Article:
How to Teach Shakespeare with... Newspapers?

We love pairing unexpected topics in our classes. And this lesson fits perfectly in that category. I know. it seems crazy, but just read along and you'll see how this can really work!

History

Dozens (if not hundreds) of English and theatre teachers I know begin their units on Shakespeare with history. In order to frame Shakespeare's work, we need to know what life was like during the Elizabethan era. I think it's very important for students to know the tools old Willy had (and didn't have) as he was creating his works. When they realize how rudimentary even just basic English was at the time, it becomes truly amazing to see what great leaps Shakespeare made with words, stories and language. 

For years, I've given students the assignment to create an essay on Shakespearian-era England. This was always effective and did help my students, but like I said above, I'm looking to innovate my lesson plans. So here's what I came up with: 

Newspapers

I assigned my students to make a newspaper as if they were a journalist right in the middle of England while Shakespeare was alive. For this assignment, I told them to write two strictly news stories and one human interest story. Not only are they expected to write news stories, but they also must make a mock-up of a newspaper with a name, layout and at least one advertisement in their paper. 

Layout and Design

I tell my students to use Publisher in the Microsoft Suite or (if they're brave) they can use Piktochart. There are pros and cons to both. Publisher is very easy to use as you just plug in your stories and a layout is done for you. Piktochart has a bigger learning curve, but can create really awesome results. Play around with Piktochart and you can decide what program to assign your students. 

News Stories

These are stories that refer directly to events, facts, past political issues, anything affecting the people of the country or specifically the county the paper is published in. upcoming changes for the monarchy, etc. Students will have to do research into what developments were important to people during this time. To keep students from just copying and pasting a history article off the internet, I tell them they must create their own stories, but to use only the inspiration from their research. Here's an example:

Your student Michael has looked into the unfair business between landowners and those who crop shared during this time period. It seems that many laws were created to protect those with money and power from being responsible for poor peoples' problems. So Michael will write a piece announcing the latest government developments around these farmer-tenant relationships and create quotes from both government officials and peasants working the fields. This is supposed to be a ficticious piece inspired by research, not a copy-and-pasting of a story Michael found online.

Human Interest Story

These types of stories typically stray from strictly facts and allow someone's personal experience and point of view shine through. This will allow for even more creativity from your students. They could do research on the despicable relationship between classes or the lack of food among the poorest of people. This part of the project really opens up the research opportunities. So here's another example for clarification. 

Let's say your student Sarah finds great research on the gray area of acting and theatre in this era. During this era, theatre was thought of as a lowly form of entertainment and reserved for people of "questionable character." She finds research of actors being beaten by local authorities, chased out of town, forced into the slums to perform, etc. Her story cannot include these exact facts. She will need to get creative on names, details, quotes and facts. She has learned a lot about the backlash actors got during this era so she writes a piece on a fake actor named James Goodwin. James is the son of a minor member of the aristocracy and has caused quite a stir among the elite for becoming an actor. He has angered his family but has gained a passionate following from his fellow actors who desperately want someone of noble blood to represent them positively. So Sarah will create a story from James' point of view on his background, acting future and his stance on the negative connotation theatre has on it at this point in time.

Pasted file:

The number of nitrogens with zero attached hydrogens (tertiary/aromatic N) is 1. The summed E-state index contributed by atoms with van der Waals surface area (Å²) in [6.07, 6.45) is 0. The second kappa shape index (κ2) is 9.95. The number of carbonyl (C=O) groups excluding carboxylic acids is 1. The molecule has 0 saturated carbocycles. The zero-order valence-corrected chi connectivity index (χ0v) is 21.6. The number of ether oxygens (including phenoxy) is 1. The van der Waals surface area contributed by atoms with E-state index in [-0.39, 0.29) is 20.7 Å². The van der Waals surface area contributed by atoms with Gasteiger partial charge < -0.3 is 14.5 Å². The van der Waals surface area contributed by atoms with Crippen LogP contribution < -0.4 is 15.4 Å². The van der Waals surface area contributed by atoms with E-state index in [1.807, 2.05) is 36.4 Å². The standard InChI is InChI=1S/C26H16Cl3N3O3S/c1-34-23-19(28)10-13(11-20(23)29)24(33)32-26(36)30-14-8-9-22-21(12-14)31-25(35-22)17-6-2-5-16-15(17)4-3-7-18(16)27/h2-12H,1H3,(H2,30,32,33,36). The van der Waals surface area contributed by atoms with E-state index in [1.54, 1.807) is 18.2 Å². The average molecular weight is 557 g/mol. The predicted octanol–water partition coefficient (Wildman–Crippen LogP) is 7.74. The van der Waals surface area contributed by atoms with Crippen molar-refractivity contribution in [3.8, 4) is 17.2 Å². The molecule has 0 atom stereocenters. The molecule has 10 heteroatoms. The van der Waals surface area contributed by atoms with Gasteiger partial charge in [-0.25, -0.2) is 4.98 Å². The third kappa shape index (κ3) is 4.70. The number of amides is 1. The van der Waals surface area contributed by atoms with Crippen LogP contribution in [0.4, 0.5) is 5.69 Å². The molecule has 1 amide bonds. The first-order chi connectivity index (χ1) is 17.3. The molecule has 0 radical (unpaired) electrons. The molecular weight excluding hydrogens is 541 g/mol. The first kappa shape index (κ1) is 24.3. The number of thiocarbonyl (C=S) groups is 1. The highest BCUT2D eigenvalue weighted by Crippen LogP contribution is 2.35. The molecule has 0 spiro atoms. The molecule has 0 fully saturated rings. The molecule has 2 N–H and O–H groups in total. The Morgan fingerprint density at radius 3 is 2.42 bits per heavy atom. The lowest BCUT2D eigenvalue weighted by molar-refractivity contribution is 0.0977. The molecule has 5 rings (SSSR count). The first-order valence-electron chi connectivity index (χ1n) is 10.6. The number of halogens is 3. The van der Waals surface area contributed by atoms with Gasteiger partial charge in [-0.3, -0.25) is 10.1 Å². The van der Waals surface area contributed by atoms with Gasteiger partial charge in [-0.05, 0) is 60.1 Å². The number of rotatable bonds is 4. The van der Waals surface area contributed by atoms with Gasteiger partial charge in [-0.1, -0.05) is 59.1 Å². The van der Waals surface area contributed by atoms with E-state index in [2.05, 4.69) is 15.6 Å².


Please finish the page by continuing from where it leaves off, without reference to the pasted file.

Advertisement

This is a fun, easy part of this project. I tell students to research what people used back then. It could be personal hygiene products, books, food, services and more. Let them get creative with their ad and how they might sell their product. This is a chance to see what kind of creative kiddos you have in your classroom! 

The Final Assessment

I like to grade this project on a few different factors:

Research - 40%

Writing - 40%

Creativity and Design - 20%

I like to put equal weight on research and writing as they play an equal role in the success of the project. Creativity and design are their own smaller category because all students aren't on the same playing field when it comes to creativity. I like to lighten the load on this portion because a student can be an amazing writer but lack design skills. It helps even out the grading process. 

Here's an example lay out and design of this project I made to inspire my students. 

Obviously, I use Lorem Ipsum for the text, but you get the idea. There's the two news stories, a human interest story and an ad for a product appropriate to the time period. 

When students finalize their papers, you can start a class discussion on what they learned, how these stories might have impacted Shakespeare and the arts and what they found the most interesting. I find this gives them a fun creative outlet as opposed to a simple essay. 

Let us know how you use this project in your classroom!